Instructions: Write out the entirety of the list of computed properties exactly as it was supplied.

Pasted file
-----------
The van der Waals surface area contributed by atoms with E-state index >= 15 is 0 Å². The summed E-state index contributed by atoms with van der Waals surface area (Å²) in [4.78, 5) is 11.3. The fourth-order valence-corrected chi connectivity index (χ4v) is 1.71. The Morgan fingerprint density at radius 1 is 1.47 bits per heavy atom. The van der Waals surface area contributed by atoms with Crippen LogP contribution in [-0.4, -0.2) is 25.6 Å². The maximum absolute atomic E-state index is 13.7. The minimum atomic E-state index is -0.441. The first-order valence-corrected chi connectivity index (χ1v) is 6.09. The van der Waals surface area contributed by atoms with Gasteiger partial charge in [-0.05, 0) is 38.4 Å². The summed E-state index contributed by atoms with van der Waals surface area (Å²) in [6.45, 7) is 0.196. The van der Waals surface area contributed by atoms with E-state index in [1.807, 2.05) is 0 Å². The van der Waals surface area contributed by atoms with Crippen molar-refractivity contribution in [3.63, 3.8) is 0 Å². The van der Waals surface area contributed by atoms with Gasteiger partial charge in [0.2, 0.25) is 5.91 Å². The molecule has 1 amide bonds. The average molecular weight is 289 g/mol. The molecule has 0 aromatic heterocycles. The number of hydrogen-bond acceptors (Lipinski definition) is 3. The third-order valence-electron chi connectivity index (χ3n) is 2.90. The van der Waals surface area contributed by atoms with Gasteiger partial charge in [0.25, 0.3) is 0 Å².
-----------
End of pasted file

The van der Waals surface area contributed by atoms with E-state index >= 15 is 0 Å². The summed E-state index contributed by atoms with van der Waals surface area (Å²) in [4.78, 5) is 11.3. The fourth-order valence-corrected chi connectivity index (χ4v) is 1.71. The Morgan fingerprint density at radius 1 is 1.47 bits per heavy atom. The van der Waals surface area contributed by atoms with Crippen LogP contribution in [-0.4, -0.2) is 25.6 Å². The maximum absolute atomic E-state index is 13.7. The minimum atomic E-state index is -0.441. The first-order valence-corrected chi connectivity index (χ1v) is 6.09. The van der Waals surface area contributed by atoms with Gasteiger partial charge in [-0.05, 0) is 38.4 Å². The summed E-state index contributed by atoms with van der Waals surface area (Å²) in [6.45, 7) is 0.196. The van der Waals surface area contributed by atoms with E-state index in [1.807, 2.05) is 0 Å². The van der Waals surface area contributed by atoms with Crippen molar-refractivity contribution in [3.63, 3.8) is 0 Å². The van der Waals surface area contributed by atoms with Gasteiger partial charge in [0.2, 0.25) is 5.91 Å². The molecule has 1 amide bonds. The average molecular weight is 289 g/mol. The molecule has 0 aromatic heterocycles. The number of hydrogen-bond acceptors (Lipinski definition) is 3. The third-order valence-electron chi connectivity index (χ3n) is 2.90. The van der Waals surface area contributed by atoms with Gasteiger partial charge in [0.25, 0.3) is 0 Å².